BI/ES430 Forest Ecology Land Use History Lab At several locations on campus, stone walls separate sites that were formerly plowed and cultivated for growing crops from sites that were used as pasture, but never plowed. These agricultural practices in the past have different long-term effects on the forests of today in terms of plant composition and diversity. Beech Bark Disease Lab Forest Ecology Chestnut Lab Permanent Plot to Monitor Forest Health Ecology Goldenrod Lab Ecology Salamander Lab Ecology Sugar Maple Leaf Cutter Lab Forest Ecology Succession Lab Forest Ecology Land Use History Lab Additional Topics >> More >> (Back to Master Map) (Back to Class Projects 1)

Slide 60

Results of the 2002 Forest Ecology project comparing tree diversity and species composition in two forests with different land-use histories. As is often the case, tree diversity is greater in forests growing on former pastures than in forest growing on formerly cultivated land. Forest in former pasture Shannon diversity index = 1.84 # Tree species = 10 Forest in formerly cultivated site Shannon diversity index = 1.30 # Tree species = 6 << Previous BI/ES430 Forest Ecology Land Use History Lab (Back to Master Map) (Back to Class Projects 1)

Slide 61

Lichens are excellent indicators of air quality – if there is too much pollution, particularly sulfur oxides from industry and coal-burning, as well as nitrogen oxides from automobile exhaust, then there may be fewer different types of lichens, as well as a lower diversity of lichens. Students test this hypothesis by comparing lichens growing on trees at two different sites, one near a busy highway, and one in the middle of the Franklin Pierce forest. ES101 Lichen Lab Beech Bark Disease Lab Forest Ecology Chestnut Lab Permanent Plot to Monitor Forest Health Ecology Goldenrod Lab Ecology Salamander Lab Ecology Sugar Maple Leaf Cutter Lab Forest Ecology Succession Lab Forest Ecology Land Use History Lab Additional Topics >> (Back to Master Map) (Back to Class Projects 2)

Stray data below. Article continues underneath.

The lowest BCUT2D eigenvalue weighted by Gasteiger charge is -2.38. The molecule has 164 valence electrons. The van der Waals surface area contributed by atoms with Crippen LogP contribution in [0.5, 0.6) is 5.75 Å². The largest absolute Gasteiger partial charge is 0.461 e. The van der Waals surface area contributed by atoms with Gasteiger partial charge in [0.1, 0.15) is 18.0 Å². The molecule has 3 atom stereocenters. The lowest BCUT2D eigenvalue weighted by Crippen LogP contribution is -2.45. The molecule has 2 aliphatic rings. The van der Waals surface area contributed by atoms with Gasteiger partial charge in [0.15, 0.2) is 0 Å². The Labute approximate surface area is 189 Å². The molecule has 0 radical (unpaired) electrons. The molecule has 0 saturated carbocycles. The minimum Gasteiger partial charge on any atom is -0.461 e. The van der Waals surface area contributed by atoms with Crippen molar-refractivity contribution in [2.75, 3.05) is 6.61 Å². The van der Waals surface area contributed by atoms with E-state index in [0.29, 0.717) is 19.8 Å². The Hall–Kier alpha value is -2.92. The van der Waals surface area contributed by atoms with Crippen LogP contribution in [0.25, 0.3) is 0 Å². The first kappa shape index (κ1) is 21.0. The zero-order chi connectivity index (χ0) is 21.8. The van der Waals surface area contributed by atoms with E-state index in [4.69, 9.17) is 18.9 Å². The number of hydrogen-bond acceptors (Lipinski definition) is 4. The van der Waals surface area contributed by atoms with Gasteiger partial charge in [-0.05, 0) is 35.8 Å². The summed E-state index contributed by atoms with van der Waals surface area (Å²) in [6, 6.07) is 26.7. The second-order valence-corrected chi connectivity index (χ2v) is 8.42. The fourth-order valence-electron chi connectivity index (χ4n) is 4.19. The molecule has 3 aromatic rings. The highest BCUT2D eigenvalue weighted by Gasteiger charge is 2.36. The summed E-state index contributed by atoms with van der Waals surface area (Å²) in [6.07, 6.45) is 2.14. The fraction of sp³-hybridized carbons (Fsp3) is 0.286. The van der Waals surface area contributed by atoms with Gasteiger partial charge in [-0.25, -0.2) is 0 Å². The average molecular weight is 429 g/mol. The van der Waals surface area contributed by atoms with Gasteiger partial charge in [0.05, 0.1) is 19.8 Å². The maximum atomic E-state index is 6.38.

Slide 62

Environmental impact assessment is a process to identify the advantages and disadvantages of a proposed project or idea. All environmental effects - water, soil, wildlife, ecosystems, etc. – as well as human effects the economics and social environment – must be considered. Students conduct research on a real-world project, such as the University’s expansion of its wastewater treatment facility, or a proposal to build residential housing on campus land, etc. Links to past projects: Rindge Wind Power Campus Village Initiative Athletic Field Development ES310 Environmental Impact Assessment Beech Bark Disease Lab Forest Ecology Chestnut Lab Permanent Plot to Monitor Forest Health Ecology Goldenrod Lab Ecology Salamander Lab Ecology Sugar Maple Leaf Cutter Lab Forest Ecology Succession Lab Forest Ecology Land Use History Lab Additional Topics >> (Back to Master Map) (Back to Class Projects 2) Coming Soon:

Slide 63

Rindge Wind: Impacts of a 900 kw turbine Go to closer look at potential sites for wind turbine Predicted Wind Speeds in the Town of Rindge Sites studied in class project Click here for a link to the full report FPU Water Tower FPU French Farm Todd Hill Griswold Hill (Back to Master Map) (Back to Envi. Imp. Assessment) (Back to Sustainability) Go to site for other Studies in Rindge Coming Soon:

Slide 64

Potential sites for 900 kw wind turbine Go to Site 2, FPU Water Tower Site 1: FPU French Farm property. Alternative with the most potential benefits, least potential costs (Back to Master Map) (Back to Rindge Wind)

Slide 65

Site 2: FPU Water Tower Hill Go to Site 3: Todd Hill Potential sites for 900 kw wind turbine (Back to Master Map) (Back to Rindge Wind)

Slide 66

Site 3: Todd Hill Go to Site 4: Griswold Hill Potential sites for 900 kw wind turbine (Back to Master Map) (Back to Rindge Wind)

Slide 67